Now fold in a package of peas (or the equivalent shucked), with their share of salt. Let the peas heat to a sweaty shine, with flipping in between, and then add boiling water and chicken broth in equal measure, to cover the peas by an inch or so. Simmer the peas easefully for 10 minutes, or double that. My mother says there’s no right amount of time to cook peas because they never overcook, but that’s patently false, taken literally; taken figuratively, it means the range of electable doneness is wide, so decide how cooked you like them, so long as you allow time enough for them to flavor their broth—I fear a gourmet’s 5 minutes would be not enough.
Meanwhile, beat a couple of eggs with a couple tablespoons of grated cheese, a couple pinches of salt, fresh ground black pepper, and freshly chopped parsley. First taste the simmering peas for enough salt, and then pour the egg throughout in a serpentine trail. Let the egg firm up in the simmering broth before using a fork to gently prod the serpent’s trail into clusters. By the end, I want little scrambled egg clusters distributed among my peas, rather than egg striations in my broth. It should look pretty and taste tasty.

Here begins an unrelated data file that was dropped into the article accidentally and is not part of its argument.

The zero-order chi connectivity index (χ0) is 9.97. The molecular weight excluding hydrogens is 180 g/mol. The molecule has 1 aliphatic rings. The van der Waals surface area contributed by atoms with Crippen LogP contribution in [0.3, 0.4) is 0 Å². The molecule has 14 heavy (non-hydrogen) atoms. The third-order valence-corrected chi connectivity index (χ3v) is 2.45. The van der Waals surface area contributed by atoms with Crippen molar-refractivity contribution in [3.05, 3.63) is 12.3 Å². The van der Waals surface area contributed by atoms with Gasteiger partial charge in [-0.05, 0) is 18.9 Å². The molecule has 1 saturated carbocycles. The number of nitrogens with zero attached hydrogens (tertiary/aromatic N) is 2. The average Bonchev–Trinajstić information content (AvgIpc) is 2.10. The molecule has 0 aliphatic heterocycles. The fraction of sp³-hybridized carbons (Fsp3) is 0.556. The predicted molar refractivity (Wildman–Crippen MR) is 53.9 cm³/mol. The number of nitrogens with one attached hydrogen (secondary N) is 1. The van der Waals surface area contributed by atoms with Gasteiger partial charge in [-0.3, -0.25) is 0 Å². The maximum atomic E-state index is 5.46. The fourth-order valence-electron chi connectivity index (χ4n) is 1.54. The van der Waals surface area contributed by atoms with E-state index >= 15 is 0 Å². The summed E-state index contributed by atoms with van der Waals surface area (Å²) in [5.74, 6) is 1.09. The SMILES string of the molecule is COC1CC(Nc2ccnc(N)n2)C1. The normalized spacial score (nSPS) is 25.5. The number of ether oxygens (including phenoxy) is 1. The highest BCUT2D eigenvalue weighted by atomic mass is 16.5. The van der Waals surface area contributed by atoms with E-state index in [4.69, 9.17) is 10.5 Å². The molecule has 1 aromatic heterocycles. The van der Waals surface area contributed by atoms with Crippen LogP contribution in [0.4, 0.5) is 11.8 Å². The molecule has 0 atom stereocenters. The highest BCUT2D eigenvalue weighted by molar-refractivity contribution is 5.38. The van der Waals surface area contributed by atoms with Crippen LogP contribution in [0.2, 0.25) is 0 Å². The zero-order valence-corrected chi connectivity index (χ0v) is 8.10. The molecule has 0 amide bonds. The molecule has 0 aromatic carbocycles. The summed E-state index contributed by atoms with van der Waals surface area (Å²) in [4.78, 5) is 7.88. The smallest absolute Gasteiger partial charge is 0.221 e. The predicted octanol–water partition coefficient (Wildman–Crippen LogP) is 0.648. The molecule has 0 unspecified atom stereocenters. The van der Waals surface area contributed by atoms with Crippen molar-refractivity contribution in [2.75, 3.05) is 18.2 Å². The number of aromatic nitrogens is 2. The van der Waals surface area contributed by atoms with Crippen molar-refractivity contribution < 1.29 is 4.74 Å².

Now, as I mentioned above, I could boil up some ditalini or pastina or even rice to add—not to exceed in bulk the peas, however, taking care not to overwhelm either the the peas or their broth—but it would still be a pea soup and not a pasta soup, since the pasta will not be essential matter flavored by the peas, but only a companion on whose arm the peas walk out. It’s the difference between a marriage and a date. This “a pea soup” is a nice alternative 'in the white' to the tomatoey pasta ‘n peas above, lighter in heft, more vernal in character, and yet more distilled in flavor. It’s for people who like peas, not people who don’t, though it need not be a pea fetish.
Peas, Mushrooms, & Artichoke Hearts Oniony